Fundamentally, the defense of abandonment is available to one who, through his own actions, withdraws his aid and encouragement and wholly and effectively detaches himself, from the criminal enterprise... . (citations omitted). [T]he defense is intended to be available only to the person who actually physically, and mentally, abandons the enterprise. This defense is not intended to protect a co-participant of the one who abandons, especially when the co-participant is not aware of the abandonment and takes no steps on his own to detach himself or withdraw his aid and encouragement from the crime.

408 N.E.2d at 535-6.

We see no evidence indicating that Haskett at any time abandoned his desire to have Simms complete the robbery of P.J.'s. Consequently, in light of Norton and the evidence, any defense of abandonment based on Simms's activities is unavailable to Haskett.

The second question for review is whether the jurors erred in determining that Haskett was guilty as charged rather than guilty, but mentally ill. Haskett maintains that the evidence presented at trial on his psychological disorders compelled the jurors to return a verdict of guilty but mentally ill pursuant to IND. CODE 35-36-1-1 and IND. CODE 35-36-2-3.

Our supreme court in Resnover v. State, (1982) Ind., 434 N.E.2d 78 clearly indicated that the task of weighing the evidence on the issue of insanity is a question solely reserved to the trier of fact. *36 The two court appointed psychiatrists concluded that Haskett was sane at the time the crimes occurred. Much of the evidence focused on Haskett's personality disorders including the disease of alcoholism. However, the jury was not required to find Haskett mentally ill, since I.C. XX-XX-X-X indicates that the disorder must substantially disturb the person's behavior.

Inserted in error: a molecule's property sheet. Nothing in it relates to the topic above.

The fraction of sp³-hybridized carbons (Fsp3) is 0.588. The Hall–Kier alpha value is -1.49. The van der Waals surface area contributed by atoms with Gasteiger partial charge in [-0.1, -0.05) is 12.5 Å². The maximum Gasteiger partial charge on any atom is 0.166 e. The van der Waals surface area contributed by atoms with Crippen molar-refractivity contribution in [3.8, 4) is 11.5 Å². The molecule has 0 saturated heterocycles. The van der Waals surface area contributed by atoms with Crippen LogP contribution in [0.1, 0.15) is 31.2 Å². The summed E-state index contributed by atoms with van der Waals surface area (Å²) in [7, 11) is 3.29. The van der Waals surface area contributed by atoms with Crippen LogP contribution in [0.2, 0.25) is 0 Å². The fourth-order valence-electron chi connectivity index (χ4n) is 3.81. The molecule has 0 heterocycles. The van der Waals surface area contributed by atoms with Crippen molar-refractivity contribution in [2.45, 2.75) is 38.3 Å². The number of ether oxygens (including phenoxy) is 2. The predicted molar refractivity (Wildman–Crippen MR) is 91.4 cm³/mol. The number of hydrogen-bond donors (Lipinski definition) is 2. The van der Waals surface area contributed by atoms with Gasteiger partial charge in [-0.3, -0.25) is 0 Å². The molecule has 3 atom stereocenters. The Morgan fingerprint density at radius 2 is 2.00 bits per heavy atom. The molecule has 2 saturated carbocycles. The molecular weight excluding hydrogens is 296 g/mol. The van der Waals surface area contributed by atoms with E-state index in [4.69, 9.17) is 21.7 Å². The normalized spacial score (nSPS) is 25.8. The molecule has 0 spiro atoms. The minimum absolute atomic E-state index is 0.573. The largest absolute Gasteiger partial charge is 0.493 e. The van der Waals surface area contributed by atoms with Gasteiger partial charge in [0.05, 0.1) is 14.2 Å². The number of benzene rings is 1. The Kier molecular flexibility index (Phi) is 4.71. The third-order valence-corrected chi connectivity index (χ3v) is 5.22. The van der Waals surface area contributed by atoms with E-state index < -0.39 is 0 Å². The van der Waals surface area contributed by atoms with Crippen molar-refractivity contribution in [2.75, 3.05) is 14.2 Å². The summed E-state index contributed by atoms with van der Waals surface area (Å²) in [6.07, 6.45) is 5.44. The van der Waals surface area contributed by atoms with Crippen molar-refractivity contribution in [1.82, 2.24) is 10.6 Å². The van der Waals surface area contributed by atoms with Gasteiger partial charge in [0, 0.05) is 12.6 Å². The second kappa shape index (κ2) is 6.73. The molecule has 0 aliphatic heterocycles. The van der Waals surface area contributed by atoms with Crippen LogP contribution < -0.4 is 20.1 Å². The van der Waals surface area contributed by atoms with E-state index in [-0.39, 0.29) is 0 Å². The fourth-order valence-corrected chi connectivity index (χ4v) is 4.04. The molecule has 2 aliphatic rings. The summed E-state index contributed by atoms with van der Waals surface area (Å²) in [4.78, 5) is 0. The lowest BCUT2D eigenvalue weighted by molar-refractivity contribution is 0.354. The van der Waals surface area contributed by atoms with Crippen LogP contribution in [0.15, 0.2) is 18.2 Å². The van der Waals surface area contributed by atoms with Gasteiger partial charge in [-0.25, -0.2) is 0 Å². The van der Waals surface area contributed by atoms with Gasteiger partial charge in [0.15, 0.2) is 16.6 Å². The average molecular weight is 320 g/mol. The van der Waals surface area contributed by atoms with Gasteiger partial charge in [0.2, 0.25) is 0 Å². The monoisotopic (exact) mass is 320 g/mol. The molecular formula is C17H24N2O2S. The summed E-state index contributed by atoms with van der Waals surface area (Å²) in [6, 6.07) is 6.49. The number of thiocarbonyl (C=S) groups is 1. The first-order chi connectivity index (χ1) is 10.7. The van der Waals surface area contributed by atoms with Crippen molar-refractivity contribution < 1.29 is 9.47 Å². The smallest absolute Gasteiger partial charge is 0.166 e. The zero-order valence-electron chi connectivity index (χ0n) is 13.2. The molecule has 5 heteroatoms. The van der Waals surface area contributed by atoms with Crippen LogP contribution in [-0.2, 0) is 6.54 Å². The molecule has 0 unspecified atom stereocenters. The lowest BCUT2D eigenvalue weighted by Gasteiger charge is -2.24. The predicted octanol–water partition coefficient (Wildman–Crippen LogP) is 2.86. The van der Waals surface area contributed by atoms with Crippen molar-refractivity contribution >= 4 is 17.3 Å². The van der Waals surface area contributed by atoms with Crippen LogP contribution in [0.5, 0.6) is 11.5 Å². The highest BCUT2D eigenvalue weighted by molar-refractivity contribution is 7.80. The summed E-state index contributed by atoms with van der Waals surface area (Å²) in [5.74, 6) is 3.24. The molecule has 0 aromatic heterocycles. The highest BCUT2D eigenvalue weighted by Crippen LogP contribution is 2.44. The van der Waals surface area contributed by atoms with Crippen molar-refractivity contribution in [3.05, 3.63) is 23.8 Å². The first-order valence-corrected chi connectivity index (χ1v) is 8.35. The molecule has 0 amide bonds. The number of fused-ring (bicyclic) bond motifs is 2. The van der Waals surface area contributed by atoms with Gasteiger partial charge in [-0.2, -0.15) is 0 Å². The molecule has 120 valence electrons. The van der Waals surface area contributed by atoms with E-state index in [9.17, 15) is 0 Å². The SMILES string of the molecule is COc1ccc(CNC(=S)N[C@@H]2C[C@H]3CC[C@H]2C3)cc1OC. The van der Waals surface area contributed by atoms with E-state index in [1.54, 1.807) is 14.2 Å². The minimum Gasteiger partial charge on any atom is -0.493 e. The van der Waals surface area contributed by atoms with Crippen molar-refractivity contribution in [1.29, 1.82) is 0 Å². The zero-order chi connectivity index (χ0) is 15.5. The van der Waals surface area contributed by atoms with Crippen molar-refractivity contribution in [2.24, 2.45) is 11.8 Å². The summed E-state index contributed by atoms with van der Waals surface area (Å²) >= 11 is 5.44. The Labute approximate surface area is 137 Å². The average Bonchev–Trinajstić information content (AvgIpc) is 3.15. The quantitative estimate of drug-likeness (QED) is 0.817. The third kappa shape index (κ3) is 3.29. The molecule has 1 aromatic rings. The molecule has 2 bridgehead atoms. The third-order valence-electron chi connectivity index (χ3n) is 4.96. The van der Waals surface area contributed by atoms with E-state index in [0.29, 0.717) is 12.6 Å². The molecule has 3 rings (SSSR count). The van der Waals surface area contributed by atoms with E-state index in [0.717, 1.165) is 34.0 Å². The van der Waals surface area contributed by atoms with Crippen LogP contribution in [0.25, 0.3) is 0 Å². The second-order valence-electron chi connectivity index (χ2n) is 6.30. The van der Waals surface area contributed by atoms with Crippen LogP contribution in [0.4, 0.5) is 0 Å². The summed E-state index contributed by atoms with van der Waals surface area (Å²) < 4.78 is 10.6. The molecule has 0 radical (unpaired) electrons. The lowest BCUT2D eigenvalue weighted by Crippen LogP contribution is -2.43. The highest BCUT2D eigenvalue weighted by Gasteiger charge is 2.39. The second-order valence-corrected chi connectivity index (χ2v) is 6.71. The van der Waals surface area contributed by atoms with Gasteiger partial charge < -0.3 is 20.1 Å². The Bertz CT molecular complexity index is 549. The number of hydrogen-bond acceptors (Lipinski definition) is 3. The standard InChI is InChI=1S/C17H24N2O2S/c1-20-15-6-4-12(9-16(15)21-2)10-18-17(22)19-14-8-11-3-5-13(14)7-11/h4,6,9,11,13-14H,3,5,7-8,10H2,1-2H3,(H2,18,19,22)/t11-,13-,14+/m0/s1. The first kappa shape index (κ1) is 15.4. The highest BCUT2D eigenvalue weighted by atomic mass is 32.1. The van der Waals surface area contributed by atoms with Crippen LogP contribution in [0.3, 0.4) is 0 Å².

`[M]entally ill' means having a psychiatric disorder which substantially disturbs a person's thinking, feeling, or behavior, and impairs the person's ability to function... .

In light of their collective experience, the jurors believed that Haskett's personality disorders did not rise to the level of substantially disturbing Haskett's behavior. The expert testimony supports the jury's determination. We will not reweigh the jury's decision and therefore, find no error in this regard.

Lastly, Haskett argues various errors in regard to the trial court's sentencing procedures. For purposes of our discussion here, we shall combine these various allegations of error into one issue. Haskett asserts that the trial court abused its discretion when it sentenced him to two consecutive eight-year terms of imprisonment for convictions of the crimes of robbery and attempted robbery, both class C felonies. He also asserts that the trial court failed to articulate the reasons for imposing consecutive as opposed to concurrent sentences.